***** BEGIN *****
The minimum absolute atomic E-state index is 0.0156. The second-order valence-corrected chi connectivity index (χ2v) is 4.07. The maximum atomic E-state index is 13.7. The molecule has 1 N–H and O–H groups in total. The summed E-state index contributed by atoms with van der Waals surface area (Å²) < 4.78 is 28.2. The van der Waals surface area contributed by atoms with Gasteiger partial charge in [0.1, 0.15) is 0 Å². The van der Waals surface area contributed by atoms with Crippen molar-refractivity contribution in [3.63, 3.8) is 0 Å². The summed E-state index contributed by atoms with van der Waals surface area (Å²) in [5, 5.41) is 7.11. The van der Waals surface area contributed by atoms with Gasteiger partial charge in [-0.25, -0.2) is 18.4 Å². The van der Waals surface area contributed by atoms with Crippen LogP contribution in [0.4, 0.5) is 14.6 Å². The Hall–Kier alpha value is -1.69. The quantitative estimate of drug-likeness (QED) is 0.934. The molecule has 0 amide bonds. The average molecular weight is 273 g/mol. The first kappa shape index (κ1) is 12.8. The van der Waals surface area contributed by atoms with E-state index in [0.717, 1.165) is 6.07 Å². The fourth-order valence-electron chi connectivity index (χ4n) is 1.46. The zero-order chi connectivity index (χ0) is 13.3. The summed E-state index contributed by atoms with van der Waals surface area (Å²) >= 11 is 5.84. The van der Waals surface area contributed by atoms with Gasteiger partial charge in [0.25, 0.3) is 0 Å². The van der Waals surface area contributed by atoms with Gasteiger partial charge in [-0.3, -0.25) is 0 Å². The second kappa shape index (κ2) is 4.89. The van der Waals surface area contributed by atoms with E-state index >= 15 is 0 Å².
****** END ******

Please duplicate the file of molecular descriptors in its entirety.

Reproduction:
The minimum absolute atomic E-state index is 0.0156. The second-order valence-corrected chi connectivity index (χ2v) is 4.07. The maximum atomic E-state index is 13.7. The molecule has 1 N–H and O–H groups in total. The summed E-state index contributed by atoms with van der Waals surface area (Å²) < 4.78 is 28.2. The van der Waals surface area contributed by atoms with Gasteiger partial charge in [0.1, 0.15) is 0 Å². The van der Waals surface area contributed by atoms with Crippen molar-refractivity contribution in [3.63, 3.8) is 0 Å². The summed E-state index contributed by atoms with van der Waals surface area (Å²) in [5, 5.41) is 7.11. The van der Waals surface area contributed by atoms with Gasteiger partial charge in [-0.25, -0.2) is 18.4 Å². The van der Waals surface area contributed by atoms with Crippen LogP contribution in [0.4, 0.5) is 14.6 Å². The Hall–Kier alpha value is -1.69. The quantitative estimate of drug-likeness (QED) is 0.934. The molecule has 0 amide bonds. The average molecular weight is 273 g/mol. The first kappa shape index (κ1) is 12.8. The van der Waals surface area contributed by atoms with E-state index in [0.717, 1.165) is 6.07 Å². The fourth-order valence-electron chi connectivity index (χ4n) is 1.46. The zero-order chi connectivity index (χ0) is 13.3. The summed E-state index contributed by atoms with van der Waals surface area (Å²) >= 11 is 5.84. The van der Waals surface area contributed by atoms with Gasteiger partial charge in [0.25, 0.3) is 0 Å². The van der Waals surface area contributed by atoms with Gasteiger partial charge in [-0.3, -0.25) is 0 Å². The second kappa shape index (κ2) is 4.89. The van der Waals surface area contributed by atoms with E-state index >= 15 is 0 Å².